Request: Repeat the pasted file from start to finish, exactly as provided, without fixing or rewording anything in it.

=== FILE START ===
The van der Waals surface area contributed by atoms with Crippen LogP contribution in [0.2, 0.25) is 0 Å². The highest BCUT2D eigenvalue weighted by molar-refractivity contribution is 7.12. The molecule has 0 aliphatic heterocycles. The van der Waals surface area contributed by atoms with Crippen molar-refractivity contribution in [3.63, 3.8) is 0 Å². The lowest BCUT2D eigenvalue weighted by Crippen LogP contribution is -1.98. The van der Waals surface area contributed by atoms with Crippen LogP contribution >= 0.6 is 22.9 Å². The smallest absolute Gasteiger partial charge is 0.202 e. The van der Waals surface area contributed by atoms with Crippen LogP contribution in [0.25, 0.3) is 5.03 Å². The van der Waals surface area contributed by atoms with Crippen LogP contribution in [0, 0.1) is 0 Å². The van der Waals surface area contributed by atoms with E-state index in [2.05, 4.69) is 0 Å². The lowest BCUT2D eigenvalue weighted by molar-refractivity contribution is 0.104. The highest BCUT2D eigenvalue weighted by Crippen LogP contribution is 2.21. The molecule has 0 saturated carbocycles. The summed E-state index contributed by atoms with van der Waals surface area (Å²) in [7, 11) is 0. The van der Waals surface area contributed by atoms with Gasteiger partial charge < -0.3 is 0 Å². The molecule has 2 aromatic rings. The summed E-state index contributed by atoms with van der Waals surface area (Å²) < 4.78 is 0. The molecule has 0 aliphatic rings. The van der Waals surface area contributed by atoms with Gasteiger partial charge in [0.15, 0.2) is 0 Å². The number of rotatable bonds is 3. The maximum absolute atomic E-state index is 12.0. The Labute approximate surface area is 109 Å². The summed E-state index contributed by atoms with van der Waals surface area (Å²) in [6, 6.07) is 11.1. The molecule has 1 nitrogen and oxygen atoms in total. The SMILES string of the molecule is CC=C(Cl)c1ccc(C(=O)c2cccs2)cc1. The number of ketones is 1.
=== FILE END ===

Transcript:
The van der Waals surface area contributed by atoms with Crippen LogP contribution in [0.2, 0.25) is 0 Å². The highest BCUT2D eigenvalue weighted by molar-refractivity contribution is 7.12. The molecule has 0 aliphatic heterocycles. The van der Waals surface area contributed by atoms with Crippen molar-refractivity contribution in [3.63, 3.8) is 0 Å². The lowest BCUT2D eigenvalue weighted by Crippen LogP contribution is -1.98. The van der Waals surface area contributed by atoms with Crippen LogP contribution >= 0.6 is 22.9 Å². The smallest absolute Gasteiger partial charge is 0.202 e. The van der Waals surface area contributed by atoms with Crippen LogP contribution in [0.25, 0.3) is 5.03 Å². The van der Waals surface area contributed by atoms with Crippen LogP contribution in [0, 0.1) is 0 Å². The van der Waals surface area contributed by atoms with E-state index in [2.05, 4.69) is 0 Å². The lowest BCUT2D eigenvalue weighted by molar-refractivity contribution is 0.104. The highest BCUT2D eigenvalue weighted by Crippen LogP contribution is 2.21. The molecule has 0 saturated carbocycles. The summed E-state index contributed by atoms with van der Waals surface area (Å²) in [7, 11) is 0. The van der Waals surface area contributed by atoms with Gasteiger partial charge < -0.3 is 0 Å². The molecule has 2 aromatic rings. The summed E-state index contributed by atoms with van der Waals surface area (Å²) < 4.78 is 0. The molecule has 0 aliphatic rings. The van der Waals surface area contributed by atoms with Gasteiger partial charge in [0.15, 0.2) is 0 Å². The number of rotatable bonds is 3. The maximum absolute atomic E-state index is 12.0. The Labute approximate surface area is 109 Å². The summed E-state index contributed by atoms with van der Waals surface area (Å²) in [6, 6.07) is 11.1. The molecule has 1 nitrogen and oxygen atoms in total. The SMILES string of the molecule is CC=C(Cl)c1ccc(C(=O)c2cccs2)cc1. The number of ketones is 1.